It was nominated twice in the Inclusive Social Activities category at the Accessible Britain Challenge Awards - once for its Access to Higher Education Art and Design course and a second time for its new Deaf Café.
The Accessible Britain Challenge encourages organisations to be inclusive and accessible, working with disabled people to remove barriers that stop them from participating fully in their community.
The Access to Higher Education Art and Design course is a 2 year, part time programme taking students right up to university entrance level. It is built around the needs, interests and abilities of individual students, who receive lots of personal and academic support along the way.
It was nominated for an award by former student Ray Jackson, who joined the course after experiencing mental health problems. His doctor suggested Ray take up art to aid his recovery, and after completing the course he found work at Penn Hospital offering arts and crafts activities to patients there.
He said: "If you knew me before, you wouldn't recognise me now. The Access course changed my life."
Meanwhile, the Adult Education Service's new Deaf Café, launched in November 2014 to support the local deaf community, was nominated for an award by student Christine Lester.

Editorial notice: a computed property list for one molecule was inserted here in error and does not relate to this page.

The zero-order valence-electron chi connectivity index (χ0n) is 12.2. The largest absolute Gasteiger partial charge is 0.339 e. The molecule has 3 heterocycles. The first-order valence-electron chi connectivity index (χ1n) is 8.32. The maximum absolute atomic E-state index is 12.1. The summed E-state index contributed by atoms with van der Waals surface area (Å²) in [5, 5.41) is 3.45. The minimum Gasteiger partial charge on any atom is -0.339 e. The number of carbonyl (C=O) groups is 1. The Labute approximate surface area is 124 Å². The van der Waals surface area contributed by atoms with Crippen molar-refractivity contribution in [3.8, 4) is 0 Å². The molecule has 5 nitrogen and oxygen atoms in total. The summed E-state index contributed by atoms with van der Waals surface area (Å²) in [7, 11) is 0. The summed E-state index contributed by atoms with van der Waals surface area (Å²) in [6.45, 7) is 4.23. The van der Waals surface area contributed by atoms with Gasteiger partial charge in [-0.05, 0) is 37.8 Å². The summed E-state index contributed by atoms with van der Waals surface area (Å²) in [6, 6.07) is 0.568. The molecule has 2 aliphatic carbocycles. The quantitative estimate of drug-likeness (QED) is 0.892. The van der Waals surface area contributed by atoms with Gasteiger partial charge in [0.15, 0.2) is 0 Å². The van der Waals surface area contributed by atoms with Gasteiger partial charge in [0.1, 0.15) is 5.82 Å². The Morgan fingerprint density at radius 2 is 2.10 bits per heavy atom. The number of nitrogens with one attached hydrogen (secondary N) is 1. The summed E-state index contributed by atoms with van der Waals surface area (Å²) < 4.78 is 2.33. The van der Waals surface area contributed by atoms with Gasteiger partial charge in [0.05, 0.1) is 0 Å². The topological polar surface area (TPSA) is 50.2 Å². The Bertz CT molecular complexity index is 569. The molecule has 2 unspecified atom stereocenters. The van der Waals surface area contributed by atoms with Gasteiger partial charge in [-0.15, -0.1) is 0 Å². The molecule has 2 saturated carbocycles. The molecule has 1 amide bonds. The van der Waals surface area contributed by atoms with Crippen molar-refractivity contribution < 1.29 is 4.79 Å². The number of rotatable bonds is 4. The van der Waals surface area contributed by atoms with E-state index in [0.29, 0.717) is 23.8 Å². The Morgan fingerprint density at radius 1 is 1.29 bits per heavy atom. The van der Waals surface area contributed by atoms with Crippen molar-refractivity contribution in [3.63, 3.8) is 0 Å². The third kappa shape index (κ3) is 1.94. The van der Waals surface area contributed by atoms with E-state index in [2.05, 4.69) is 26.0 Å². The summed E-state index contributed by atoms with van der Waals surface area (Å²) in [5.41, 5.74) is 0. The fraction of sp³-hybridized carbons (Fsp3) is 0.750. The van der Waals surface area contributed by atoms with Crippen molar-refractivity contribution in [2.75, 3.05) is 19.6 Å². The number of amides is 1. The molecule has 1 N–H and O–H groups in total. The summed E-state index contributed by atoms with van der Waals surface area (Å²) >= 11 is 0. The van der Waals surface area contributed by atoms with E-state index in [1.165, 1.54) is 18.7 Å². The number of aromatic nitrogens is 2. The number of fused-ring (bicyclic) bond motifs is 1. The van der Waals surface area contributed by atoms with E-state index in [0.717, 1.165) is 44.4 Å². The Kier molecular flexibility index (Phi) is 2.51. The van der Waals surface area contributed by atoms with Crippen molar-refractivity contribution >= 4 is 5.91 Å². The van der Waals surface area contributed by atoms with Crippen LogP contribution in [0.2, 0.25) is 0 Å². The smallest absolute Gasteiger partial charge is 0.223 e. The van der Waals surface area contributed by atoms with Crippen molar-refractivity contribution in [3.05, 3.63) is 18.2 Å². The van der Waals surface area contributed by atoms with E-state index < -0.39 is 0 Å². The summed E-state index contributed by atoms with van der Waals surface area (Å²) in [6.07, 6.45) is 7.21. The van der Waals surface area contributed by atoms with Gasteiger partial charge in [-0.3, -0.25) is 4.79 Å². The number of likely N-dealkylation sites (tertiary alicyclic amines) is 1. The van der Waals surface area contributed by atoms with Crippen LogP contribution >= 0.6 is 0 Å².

One in 7 people in the UK have some form of hearing loss, and Deaf Cafés are a great way to combat the isolation which can result.
Open to the public, the deaf cafe meets every other Thursday from 1pm to 3pm in the Foyer Café, with staff on hand to take orders for food and drink using British Sign Language (BSL).
Christine, who is currently taking a BSL course, said: "I really enjoy the experience of being involved in the 'deaf' world and learning skills to communicate. The café is helping to break down communication barriers and support more members of the community."
Mirriam Banks, who is profoundly deaf, said: "The Deaf Café gives me a chance to get out and about, mix with friends and meet new people."
Erica Wilson, another BSL student, added: "I am losing my hearing, so having something like the Deaf Café lets me improve my sign language skills which I may rely on later as my main method of communication."
Sue Knottenbelt, of Wolverhampton Adult Education Service, said: "We try to ensure that all our activities are as inclusive as possible, and I am delighted that 2 areas of our services were nominated for these Accessible Britain Challenge Awards."
The Accessible Britain Challenge Awards scheme was set up to publicly recognise organisations that are making an outstanding contribution towards communities being accessible and inclusive.
For more details about courses offered by Wolverhampton Adult Education Service, which was rated "Outstanding" by Ofsted in January, please call 01902 551658, please visit Type=links;Linkid=2102;Title=Wolverhampton Adult Education Service;Target=_blank; or email email@example.com.
- released: Wednesday 29 April, 2015